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Correcting a Honey Bound Brood Box, Langstroth Hive

August 29, 2015 / 2 comments, on Main Blog

I know I promised a discussion on the pros and cons of package bees vs. NUCs, but I couldn’t help but share what happened in one of our hives recently.

Problems arise in every hive, and every beekeeper will likely have a different solution to that problem. Here at New Beekeeper Supplies, we are not looking to give you one answer for every problem. Instead, we want to give you as many examples as possible so that you have an arsenal of weapons in your back pocket. What works for one beekeeper might not work for another.

Over the past month, we noticed that our top brood box was becoming “honey bound”. Honey bound simply means that the box has so much honey that the queen has no where to lay eggs, thus continuing brood production. The problem arises when the queen decides she needs to relocate part of the hive, aka “swarm”, to remedy the situation. In our case, the center two frames were full of brood, sandwiched by 4 frames of capped honey. The remaining 4 frames were virtually untouched. So why didn’t the queen find those empty frames? Because she will NOT go past honey frames. We had put on a honey super, but the bees never moved up. We also tried switching frames within the brood box, but the bees were not wanting to draw out new comb on these new foundation frames (even after spritzing them with sugar water as suggested).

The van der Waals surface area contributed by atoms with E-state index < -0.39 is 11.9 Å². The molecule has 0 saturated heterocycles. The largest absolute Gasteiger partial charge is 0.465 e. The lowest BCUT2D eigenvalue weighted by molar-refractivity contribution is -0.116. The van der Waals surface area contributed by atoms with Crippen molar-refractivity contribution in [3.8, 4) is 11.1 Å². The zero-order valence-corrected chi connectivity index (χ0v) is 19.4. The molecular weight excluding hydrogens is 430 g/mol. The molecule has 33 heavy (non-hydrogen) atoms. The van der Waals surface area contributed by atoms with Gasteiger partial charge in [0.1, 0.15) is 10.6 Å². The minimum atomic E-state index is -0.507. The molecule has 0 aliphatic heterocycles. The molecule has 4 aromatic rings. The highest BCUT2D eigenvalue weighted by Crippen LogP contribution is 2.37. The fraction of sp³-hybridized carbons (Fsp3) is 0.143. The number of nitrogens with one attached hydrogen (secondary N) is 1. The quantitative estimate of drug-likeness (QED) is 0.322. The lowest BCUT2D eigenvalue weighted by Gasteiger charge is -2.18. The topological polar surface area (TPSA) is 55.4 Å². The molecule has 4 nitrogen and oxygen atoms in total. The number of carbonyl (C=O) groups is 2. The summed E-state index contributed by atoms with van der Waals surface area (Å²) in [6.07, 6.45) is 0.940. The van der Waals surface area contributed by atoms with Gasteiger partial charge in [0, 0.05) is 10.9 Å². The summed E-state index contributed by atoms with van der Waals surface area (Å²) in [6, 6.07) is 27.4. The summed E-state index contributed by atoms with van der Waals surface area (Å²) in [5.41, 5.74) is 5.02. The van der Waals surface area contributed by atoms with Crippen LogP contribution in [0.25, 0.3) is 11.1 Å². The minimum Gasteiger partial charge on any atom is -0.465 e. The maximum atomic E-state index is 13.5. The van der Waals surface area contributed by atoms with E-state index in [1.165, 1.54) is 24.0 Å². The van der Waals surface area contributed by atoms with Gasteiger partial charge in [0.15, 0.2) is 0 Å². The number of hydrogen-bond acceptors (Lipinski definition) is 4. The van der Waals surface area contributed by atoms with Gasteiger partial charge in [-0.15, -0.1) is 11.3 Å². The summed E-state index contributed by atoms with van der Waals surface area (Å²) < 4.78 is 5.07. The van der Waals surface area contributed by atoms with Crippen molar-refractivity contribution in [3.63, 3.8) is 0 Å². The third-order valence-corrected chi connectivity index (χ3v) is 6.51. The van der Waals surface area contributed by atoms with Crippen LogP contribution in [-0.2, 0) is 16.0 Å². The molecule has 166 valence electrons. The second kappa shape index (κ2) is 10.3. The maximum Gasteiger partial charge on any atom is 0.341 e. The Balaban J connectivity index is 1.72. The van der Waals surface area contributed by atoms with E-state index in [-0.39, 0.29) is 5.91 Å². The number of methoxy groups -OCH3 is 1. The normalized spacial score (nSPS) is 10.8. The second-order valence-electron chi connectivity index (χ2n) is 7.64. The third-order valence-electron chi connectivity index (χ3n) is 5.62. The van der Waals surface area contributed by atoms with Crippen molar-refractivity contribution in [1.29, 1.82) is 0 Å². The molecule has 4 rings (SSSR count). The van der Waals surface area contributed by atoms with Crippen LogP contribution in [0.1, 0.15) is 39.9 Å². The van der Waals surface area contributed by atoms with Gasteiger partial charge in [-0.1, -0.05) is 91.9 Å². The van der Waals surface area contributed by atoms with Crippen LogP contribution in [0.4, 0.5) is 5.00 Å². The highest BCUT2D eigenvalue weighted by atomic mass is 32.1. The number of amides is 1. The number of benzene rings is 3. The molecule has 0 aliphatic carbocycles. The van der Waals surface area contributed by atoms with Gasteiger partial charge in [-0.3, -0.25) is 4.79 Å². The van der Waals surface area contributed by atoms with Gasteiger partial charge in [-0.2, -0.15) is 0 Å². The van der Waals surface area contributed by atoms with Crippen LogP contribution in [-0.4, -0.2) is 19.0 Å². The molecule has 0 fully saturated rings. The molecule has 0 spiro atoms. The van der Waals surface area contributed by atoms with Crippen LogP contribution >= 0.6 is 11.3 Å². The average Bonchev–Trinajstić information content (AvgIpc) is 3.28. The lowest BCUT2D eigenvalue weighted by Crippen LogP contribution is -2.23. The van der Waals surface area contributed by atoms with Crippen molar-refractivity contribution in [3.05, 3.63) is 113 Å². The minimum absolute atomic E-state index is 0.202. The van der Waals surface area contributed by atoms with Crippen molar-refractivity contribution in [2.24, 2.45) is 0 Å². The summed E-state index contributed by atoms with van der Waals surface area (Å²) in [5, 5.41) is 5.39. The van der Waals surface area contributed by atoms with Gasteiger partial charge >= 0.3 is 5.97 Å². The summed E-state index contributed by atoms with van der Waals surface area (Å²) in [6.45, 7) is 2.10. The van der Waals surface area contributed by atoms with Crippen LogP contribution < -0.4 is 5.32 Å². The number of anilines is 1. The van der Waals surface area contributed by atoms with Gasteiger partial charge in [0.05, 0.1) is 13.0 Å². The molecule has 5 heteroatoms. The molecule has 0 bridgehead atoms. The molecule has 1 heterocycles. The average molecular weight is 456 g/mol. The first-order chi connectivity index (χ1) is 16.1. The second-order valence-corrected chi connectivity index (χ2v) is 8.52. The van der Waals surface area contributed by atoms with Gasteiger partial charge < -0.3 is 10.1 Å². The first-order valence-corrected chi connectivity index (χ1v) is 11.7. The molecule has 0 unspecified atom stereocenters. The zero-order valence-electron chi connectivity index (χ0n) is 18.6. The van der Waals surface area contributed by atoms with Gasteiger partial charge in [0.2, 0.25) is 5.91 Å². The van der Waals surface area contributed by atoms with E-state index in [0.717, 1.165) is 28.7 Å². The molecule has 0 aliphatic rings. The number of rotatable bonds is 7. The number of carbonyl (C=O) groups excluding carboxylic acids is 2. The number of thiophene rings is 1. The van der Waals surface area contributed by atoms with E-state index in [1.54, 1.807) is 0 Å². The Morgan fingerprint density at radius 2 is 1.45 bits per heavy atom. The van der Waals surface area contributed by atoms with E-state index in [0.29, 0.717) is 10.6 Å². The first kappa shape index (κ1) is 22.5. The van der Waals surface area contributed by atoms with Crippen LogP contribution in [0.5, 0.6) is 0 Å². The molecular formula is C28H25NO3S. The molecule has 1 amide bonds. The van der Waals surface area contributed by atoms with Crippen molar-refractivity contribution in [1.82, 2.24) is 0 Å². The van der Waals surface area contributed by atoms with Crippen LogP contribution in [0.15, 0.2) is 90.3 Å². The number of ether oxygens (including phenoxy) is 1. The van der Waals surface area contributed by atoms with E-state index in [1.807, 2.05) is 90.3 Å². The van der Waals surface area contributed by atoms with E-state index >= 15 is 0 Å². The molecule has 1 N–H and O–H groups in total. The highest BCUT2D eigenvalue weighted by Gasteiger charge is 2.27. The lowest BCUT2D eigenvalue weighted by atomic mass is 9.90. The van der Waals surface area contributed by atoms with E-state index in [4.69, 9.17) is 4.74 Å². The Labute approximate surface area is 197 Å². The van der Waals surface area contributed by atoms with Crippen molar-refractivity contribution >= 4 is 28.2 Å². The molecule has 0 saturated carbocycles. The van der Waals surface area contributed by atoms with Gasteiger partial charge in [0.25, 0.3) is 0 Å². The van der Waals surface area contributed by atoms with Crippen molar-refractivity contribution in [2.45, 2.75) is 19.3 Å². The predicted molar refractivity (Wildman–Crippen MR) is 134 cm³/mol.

Fearing a swarm, my husband decided he had to take action. You will hear his explanation in this video.



    Melanie tetil

    August 30, 2015

    Enjoyed the video! I am a classroom teacher and was wondering if There are beekeepers that bring their bees to school for students to observe and learn about bees? Are there safe viewing units?


      August 30, 2015

      Thank you for your interest! Please see our Education section under the Products menu. There, you will see an observation hive. This is a box with a window that will accept two frames from an already established hive for temporary viewing. This would work perfectly for showing your students in your classroom for a few hours. I would highly recommend seeking out a local experienced beekeeper to help you. Please watch the following video showing a similar observation hive.

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